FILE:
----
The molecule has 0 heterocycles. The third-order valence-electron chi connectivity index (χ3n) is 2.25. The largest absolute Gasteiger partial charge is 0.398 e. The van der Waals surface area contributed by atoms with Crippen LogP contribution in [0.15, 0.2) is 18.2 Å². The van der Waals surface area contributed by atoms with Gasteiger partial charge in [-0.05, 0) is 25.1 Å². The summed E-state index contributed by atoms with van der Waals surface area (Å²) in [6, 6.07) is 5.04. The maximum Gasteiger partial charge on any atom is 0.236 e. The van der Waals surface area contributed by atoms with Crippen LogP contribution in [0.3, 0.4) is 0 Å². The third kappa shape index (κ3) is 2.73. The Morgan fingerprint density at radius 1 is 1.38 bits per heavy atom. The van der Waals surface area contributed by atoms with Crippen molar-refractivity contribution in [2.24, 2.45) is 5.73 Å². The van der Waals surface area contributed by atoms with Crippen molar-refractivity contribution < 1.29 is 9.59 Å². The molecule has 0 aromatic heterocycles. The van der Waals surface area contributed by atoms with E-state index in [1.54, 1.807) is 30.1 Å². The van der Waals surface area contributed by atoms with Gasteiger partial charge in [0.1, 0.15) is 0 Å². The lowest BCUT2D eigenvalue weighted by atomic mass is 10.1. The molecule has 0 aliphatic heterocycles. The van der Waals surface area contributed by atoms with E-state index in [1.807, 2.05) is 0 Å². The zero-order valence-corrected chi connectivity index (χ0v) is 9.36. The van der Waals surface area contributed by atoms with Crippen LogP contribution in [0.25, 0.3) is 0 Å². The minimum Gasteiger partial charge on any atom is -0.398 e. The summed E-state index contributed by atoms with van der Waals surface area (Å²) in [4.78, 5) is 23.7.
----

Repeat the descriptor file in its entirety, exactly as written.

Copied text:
The molecule has 0 heterocycles. The third-order valence-electron chi connectivity index (χ3n) is 2.25. The largest absolute Gasteiger partial charge is 0.398 e. The van der Waals surface area contributed by atoms with Crippen LogP contribution in [0.15, 0.2) is 18.2 Å². The van der Waals surface area contributed by atoms with Gasteiger partial charge in [-0.05, 0) is 25.1 Å². The summed E-state index contributed by atoms with van der Waals surface area (Å²) in [6, 6.07) is 5.04. The maximum Gasteiger partial charge on any atom is 0.236 e. The van der Waals surface area contributed by atoms with Crippen LogP contribution in [0.3, 0.4) is 0 Å². The third kappa shape index (κ3) is 2.73. The Morgan fingerprint density at radius 1 is 1.38 bits per heavy atom. The van der Waals surface area contributed by atoms with Crippen molar-refractivity contribution in [2.24, 2.45) is 5.73 Å². The van der Waals surface area contributed by atoms with Crippen molar-refractivity contribution < 1.29 is 9.59 Å². The molecule has 0 aromatic heterocycles. The van der Waals surface area contributed by atoms with E-state index in [1.54, 1.807) is 30.1 Å². The van der Waals surface area contributed by atoms with Gasteiger partial charge in [0.1, 0.15) is 0 Å². The lowest BCUT2D eigenvalue weighted by atomic mass is 10.1. The molecule has 0 aliphatic heterocycles. The van der Waals surface area contributed by atoms with E-state index in [1.807, 2.05) is 0 Å². The zero-order valence-corrected chi connectivity index (χ0v) is 9.36. The van der Waals surface area contributed by atoms with Crippen LogP contribution in [0.25, 0.3) is 0 Å². The minimum Gasteiger partial charge on any atom is -0.398 e. The summed E-state index contributed by atoms with van der Waals surface area (Å²) in [4.78, 5) is 23.7.